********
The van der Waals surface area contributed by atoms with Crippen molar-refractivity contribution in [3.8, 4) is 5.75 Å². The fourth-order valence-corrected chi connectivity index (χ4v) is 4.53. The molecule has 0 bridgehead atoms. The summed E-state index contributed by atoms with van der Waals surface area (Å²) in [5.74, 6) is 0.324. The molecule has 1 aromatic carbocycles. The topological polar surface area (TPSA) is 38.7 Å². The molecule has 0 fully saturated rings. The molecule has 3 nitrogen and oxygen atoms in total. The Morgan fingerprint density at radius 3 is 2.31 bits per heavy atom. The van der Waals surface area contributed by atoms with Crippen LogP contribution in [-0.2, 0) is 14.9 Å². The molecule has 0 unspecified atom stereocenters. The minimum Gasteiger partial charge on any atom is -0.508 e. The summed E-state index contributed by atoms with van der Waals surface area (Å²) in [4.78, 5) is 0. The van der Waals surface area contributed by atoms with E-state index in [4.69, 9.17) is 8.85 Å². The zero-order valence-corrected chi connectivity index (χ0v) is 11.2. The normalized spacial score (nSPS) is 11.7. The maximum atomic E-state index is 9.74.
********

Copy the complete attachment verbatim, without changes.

The van der Waals surface area contributed by atoms with Crippen molar-refractivity contribution in [3.8, 4) is 5.75 Å². The fourth-order valence-corrected chi connectivity index (χ4v) is 4.53. The molecule has 0 bridgehead atoms. The summed E-state index contributed by atoms with van der Waals surface area (Å²) in [5.74, 6) is 0.324. The molecule has 1 aromatic carbocycles. The topological polar surface area (TPSA) is 38.7 Å². The molecule has 0 fully saturated rings. The molecule has 3 nitrogen and oxygen atoms in total. The Morgan fingerprint density at radius 3 is 2.31 bits per heavy atom. The van der Waals surface area contributed by atoms with Crippen LogP contribution in [-0.2, 0) is 14.9 Å². The molecule has 0 unspecified atom stereocenters. The minimum Gasteiger partial charge on any atom is -0.508 e. The summed E-state index contributed by atoms with van der Waals surface area (Å²) in [4.78, 5) is 0. The van der Waals surface area contributed by atoms with E-state index in [4.69, 9.17) is 8.85 Å². The zero-order valence-corrected chi connectivity index (χ0v) is 11.2. The normalized spacial score (nSPS) is 11.7. The maximum atomic E-state index is 9.74.